Jetlag meant I went to bed early and so work up early. Not a major problem as the hotel was very comfortable and had excellent facilities. I was one of the first people ready for breakfast though. Chinese breakfast appears to consist of food that could be eaten at any time of the day. However, I wasn't ready to delve into that just yet. It was going to be a big day meeting the AEC (Academic Enhancement Centre) team at XJTLU, so I erred on the side of caution and had a fairly traditional hot breakfast. I say fairly as one of the sausages was made of chicken. Wasn't too bad. The food was sound tracked by instrumental piped music covers of pop hits: Boyzone's Only Words and La Roux's Bulletproof being particular highlights.
Roland Sherwood picked me up from my hotel and drove me into XJLTU, as he lives across the road from where I'm staying. I'd spoken to Roland via Skype and email in the run up to my visit, so it was nice to finally meet him in person. The short journey through along the wide, clean tree lined boulevards was pleasant and the sun was still shining. We arrived at XJTLU and drove into the underground car park. Emerging in the middle of a modern, gleaming tower block where the AEC is based. The AEC team is lead by James Wilson and is made up of the TEL team (Roland, Nathan, Na, Yazi that look after ICE ( Moodle VLE), Lecture capture, as well as other learning technologies. The rest of the team (Dawn, Henk & Jianmei) are academic developers that teach on the CPS programme, PGCert and organise the Learning & Teaching colloquium. They are ably supported by the excellent administrators Yao and Karen.
Once on the wifi and enrolled onto ICE (Moodle) I then downloaded the app to have a look at what open source options there are in mobile. I've only been in the country a two days but I've already observed the mobile technologies are an integral part of the culture. QR codes are everywhere and do appear to get used. Many financial transactions are conducted using apps on phones. It seems that Liverpool has a great opportunity to learn more from our Chinese students about how they use their phones. There is potentially a great opportunity to engage with them using phones as part of inductions, group working or teaching.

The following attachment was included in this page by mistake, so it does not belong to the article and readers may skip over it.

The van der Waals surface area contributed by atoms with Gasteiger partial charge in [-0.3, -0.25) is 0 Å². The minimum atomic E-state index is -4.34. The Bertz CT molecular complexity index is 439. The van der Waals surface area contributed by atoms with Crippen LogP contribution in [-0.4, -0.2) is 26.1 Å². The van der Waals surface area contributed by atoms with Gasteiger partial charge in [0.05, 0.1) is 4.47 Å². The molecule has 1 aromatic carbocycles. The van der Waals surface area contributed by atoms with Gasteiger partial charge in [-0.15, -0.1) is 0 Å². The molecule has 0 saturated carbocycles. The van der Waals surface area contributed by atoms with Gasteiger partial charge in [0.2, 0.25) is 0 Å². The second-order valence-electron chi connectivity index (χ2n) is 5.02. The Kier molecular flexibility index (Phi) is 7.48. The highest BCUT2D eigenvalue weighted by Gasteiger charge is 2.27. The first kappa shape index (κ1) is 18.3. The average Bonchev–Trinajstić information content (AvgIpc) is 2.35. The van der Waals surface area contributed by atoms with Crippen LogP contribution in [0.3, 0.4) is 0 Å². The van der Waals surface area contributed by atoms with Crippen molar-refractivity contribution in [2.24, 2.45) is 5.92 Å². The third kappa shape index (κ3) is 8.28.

Before lunch, I met with Roland to hear more about the projects he and his team were involved in currently which include Lecture Capture, electronic submission, attendance monitoring, and digital content development. There was also the small matter of supporting the Educational Technology showcase at the colloquium and the first Moodle Moot in China. We then chatted more generally about the state learning technology in the UK and how it has developed in China. We agreed on some tools and approaches but there were differences as well. We discussed senior management approaches and expectations, as well as levels of academic engagement. There were similarities here as well. However, he indicated that some vendor support has been slow and non-responsive to the needs of the institution, so he is keen to keep a tighter control on the main toolset offered at the university. Roland is a very hands on manager who likes to get his hands dirty in the coding, patching and upgrading of his Moodle system.
The food was lovely ( recurring theme of the visit) but the squid was very a little on the rubbery side. Jianmei then took me and my Liverpool colleague Anna Chen on a tour of campus. Modern building with lots of open space surrounded by cherry blossom tress bursting into life under the warm sun. A sight to behold and one that the camera doesn't capture very well.
We then walked to the Southern campus which is still being built but will be fully open in September 2017, and will be home to media courses and art spaces. Jo Johnston recently visited for the ceremonial opening. I was impressed by the space and vision for these buildings as twenty of the rooms will be fitted out with state of the art lecture capture technology. Crucially they are looking to record students and staff in these theaters.